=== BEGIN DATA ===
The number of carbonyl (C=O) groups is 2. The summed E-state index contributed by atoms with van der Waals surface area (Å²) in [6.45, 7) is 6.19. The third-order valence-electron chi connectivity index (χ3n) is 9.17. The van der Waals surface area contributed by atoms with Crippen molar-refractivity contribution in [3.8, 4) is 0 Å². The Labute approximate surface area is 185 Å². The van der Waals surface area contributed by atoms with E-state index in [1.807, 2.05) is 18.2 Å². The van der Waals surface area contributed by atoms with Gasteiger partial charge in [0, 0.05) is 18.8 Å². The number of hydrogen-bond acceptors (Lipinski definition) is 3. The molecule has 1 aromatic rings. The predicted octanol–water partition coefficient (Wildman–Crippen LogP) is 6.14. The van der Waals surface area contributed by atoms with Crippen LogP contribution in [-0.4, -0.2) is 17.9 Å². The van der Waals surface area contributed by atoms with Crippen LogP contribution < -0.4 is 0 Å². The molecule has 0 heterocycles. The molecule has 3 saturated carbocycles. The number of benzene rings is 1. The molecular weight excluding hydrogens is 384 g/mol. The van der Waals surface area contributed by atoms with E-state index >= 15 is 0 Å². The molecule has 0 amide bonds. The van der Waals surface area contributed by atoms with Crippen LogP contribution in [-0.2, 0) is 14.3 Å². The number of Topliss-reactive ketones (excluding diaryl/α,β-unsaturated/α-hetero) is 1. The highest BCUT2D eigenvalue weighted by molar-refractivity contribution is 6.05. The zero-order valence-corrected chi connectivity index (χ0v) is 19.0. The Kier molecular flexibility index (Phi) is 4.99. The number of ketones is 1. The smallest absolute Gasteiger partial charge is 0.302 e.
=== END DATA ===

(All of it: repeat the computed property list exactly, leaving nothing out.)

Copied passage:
The number of carbonyl (C=O) groups is 2. The summed E-state index contributed by atoms with van der Waals surface area (Å²) in [6.45, 7) is 6.19. The third-order valence-electron chi connectivity index (χ3n) is 9.17. The van der Waals surface area contributed by atoms with Crippen molar-refractivity contribution in [3.8, 4) is 0 Å². The Labute approximate surface area is 185 Å². The van der Waals surface area contributed by atoms with E-state index in [1.807, 2.05) is 18.2 Å². The van der Waals surface area contributed by atoms with Gasteiger partial charge in [0, 0.05) is 18.8 Å². The number of hydrogen-bond acceptors (Lipinski definition) is 3. The molecule has 1 aromatic rings. The predicted octanol–water partition coefficient (Wildman–Crippen LogP) is 6.14. The van der Waals surface area contributed by atoms with Crippen LogP contribution in [-0.4, -0.2) is 17.9 Å². The van der Waals surface area contributed by atoms with Crippen LogP contribution < -0.4 is 0 Å². The molecule has 0 heterocycles. The molecule has 3 saturated carbocycles. The number of benzene rings is 1. The molecular weight excluding hydrogens is 384 g/mol. The van der Waals surface area contributed by atoms with E-state index >= 15 is 0 Å². The molecule has 0 amide bonds. The van der Waals surface area contributed by atoms with Crippen LogP contribution in [-0.2, 0) is 14.3 Å². The number of Topliss-reactive ketones (excluding diaryl/α,β-unsaturated/α-hetero) is 1. The highest BCUT2D eigenvalue weighted by molar-refractivity contribution is 6.05. The zero-order valence-corrected chi connectivity index (χ0v) is 19.0. The Kier molecular flexibility index (Phi) is 4.99. The number of ketones is 1. The smallest absolute Gasteiger partial charge is 0.302 e.